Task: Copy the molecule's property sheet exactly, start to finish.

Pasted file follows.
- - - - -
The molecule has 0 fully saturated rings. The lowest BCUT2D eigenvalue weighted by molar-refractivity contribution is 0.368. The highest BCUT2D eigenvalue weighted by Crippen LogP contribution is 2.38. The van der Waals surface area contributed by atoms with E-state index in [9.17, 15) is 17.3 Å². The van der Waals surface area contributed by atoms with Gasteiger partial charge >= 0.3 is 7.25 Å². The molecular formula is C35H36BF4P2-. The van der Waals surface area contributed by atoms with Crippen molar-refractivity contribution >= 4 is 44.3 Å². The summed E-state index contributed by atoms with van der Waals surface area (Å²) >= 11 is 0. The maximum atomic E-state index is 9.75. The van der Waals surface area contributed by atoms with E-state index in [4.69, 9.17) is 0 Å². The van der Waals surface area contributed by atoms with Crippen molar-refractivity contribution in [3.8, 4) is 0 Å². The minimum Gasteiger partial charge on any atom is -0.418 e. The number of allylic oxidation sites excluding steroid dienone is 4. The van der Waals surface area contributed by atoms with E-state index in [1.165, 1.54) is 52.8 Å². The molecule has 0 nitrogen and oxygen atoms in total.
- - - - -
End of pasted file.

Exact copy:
The molecule has 0 fully saturated rings. The lowest BCUT2D eigenvalue weighted by molar-refractivity contribution is 0.368. The highest BCUT2D eigenvalue weighted by Crippen LogP contribution is 2.38. The van der Waals surface area contributed by atoms with E-state index in [9.17, 15) is 17.3 Å². The van der Waals surface area contributed by atoms with Gasteiger partial charge >= 0.3 is 7.25 Å². The molecular formula is C35H36BF4P2-. The van der Waals surface area contributed by atoms with Crippen molar-refractivity contribution >= 4 is 44.3 Å². The summed E-state index contributed by atoms with van der Waals surface area (Å²) >= 11 is 0. The maximum atomic E-state index is 9.75. The van der Waals surface area contributed by atoms with E-state index in [4.69, 9.17) is 0 Å². The van der Waals surface area contributed by atoms with Crippen molar-refractivity contribution in [3.8, 4) is 0 Å². The minimum Gasteiger partial charge on any atom is -0.418 e. The number of allylic oxidation sites excluding steroid dienone is 4. The van der Waals surface area contributed by atoms with E-state index in [1.165, 1.54) is 52.8 Å². The molecule has 0 nitrogen and oxygen atoms in total.